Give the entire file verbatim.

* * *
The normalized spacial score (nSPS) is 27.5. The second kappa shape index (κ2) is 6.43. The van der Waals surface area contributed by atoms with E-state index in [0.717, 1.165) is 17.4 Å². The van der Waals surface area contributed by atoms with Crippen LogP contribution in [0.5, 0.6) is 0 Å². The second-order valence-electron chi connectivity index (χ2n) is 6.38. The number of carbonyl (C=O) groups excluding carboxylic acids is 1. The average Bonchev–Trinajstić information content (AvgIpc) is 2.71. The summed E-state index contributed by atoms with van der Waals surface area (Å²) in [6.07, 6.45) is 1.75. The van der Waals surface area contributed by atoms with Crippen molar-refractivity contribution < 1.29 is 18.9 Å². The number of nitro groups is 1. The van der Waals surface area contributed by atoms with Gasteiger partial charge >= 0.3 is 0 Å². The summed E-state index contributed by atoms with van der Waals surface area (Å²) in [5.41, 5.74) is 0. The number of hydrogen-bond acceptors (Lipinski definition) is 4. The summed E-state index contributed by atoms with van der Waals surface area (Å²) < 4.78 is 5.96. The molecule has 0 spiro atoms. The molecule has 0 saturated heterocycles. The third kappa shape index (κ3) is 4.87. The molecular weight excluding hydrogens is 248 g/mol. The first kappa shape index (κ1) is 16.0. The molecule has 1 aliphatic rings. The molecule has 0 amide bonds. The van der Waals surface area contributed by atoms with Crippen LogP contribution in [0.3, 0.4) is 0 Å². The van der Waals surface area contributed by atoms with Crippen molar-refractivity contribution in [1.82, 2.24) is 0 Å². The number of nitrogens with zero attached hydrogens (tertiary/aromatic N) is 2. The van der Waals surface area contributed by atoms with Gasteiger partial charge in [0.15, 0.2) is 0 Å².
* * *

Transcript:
The normalized spacial score (nSPS) is 27.5. The second kappa shape index (κ2) is 6.43. The van der Waals surface area contributed by atoms with E-state index in [0.717, 1.165) is 17.4 Å². The van der Waals surface area contributed by atoms with Crippen LogP contribution in [0.5, 0.6) is 0 Å². The second-order valence-electron chi connectivity index (χ2n) is 6.38. The number of carbonyl (C=O) groups excluding carboxylic acids is 1. The average Bonchev–Trinajstić information content (AvgIpc) is 2.71. The summed E-state index contributed by atoms with van der Waals surface area (Å²) in [6.07, 6.45) is 1.75. The van der Waals surface area contributed by atoms with Crippen molar-refractivity contribution < 1.29 is 18.9 Å². The number of nitro groups is 1. The van der Waals surface area contributed by atoms with Gasteiger partial charge >= 0.3 is 0 Å². The summed E-state index contributed by atoms with van der Waals surface area (Å²) in [5.41, 5.74) is 0. The number of hydrogen-bond acceptors (Lipinski definition) is 4. The summed E-state index contributed by atoms with van der Waals surface area (Å²) < 4.78 is 5.96. The molecule has 0 spiro atoms. The molecule has 0 saturated heterocycles. The third kappa shape index (κ3) is 4.87. The molecular weight excluding hydrogens is 248 g/mol. The first kappa shape index (κ1) is 16.0. The molecule has 1 aliphatic rings. The molecule has 0 amide bonds. The van der Waals surface area contributed by atoms with Crippen LogP contribution in [0.3, 0.4) is 0 Å². The van der Waals surface area contributed by atoms with Crippen molar-refractivity contribution in [1.82, 2.24) is 0 Å². The number of nitrogens with zero attached hydrogens (tertiary/aromatic N) is 2. The van der Waals surface area contributed by atoms with Gasteiger partial charge in [0.15, 0.2) is 0 Å².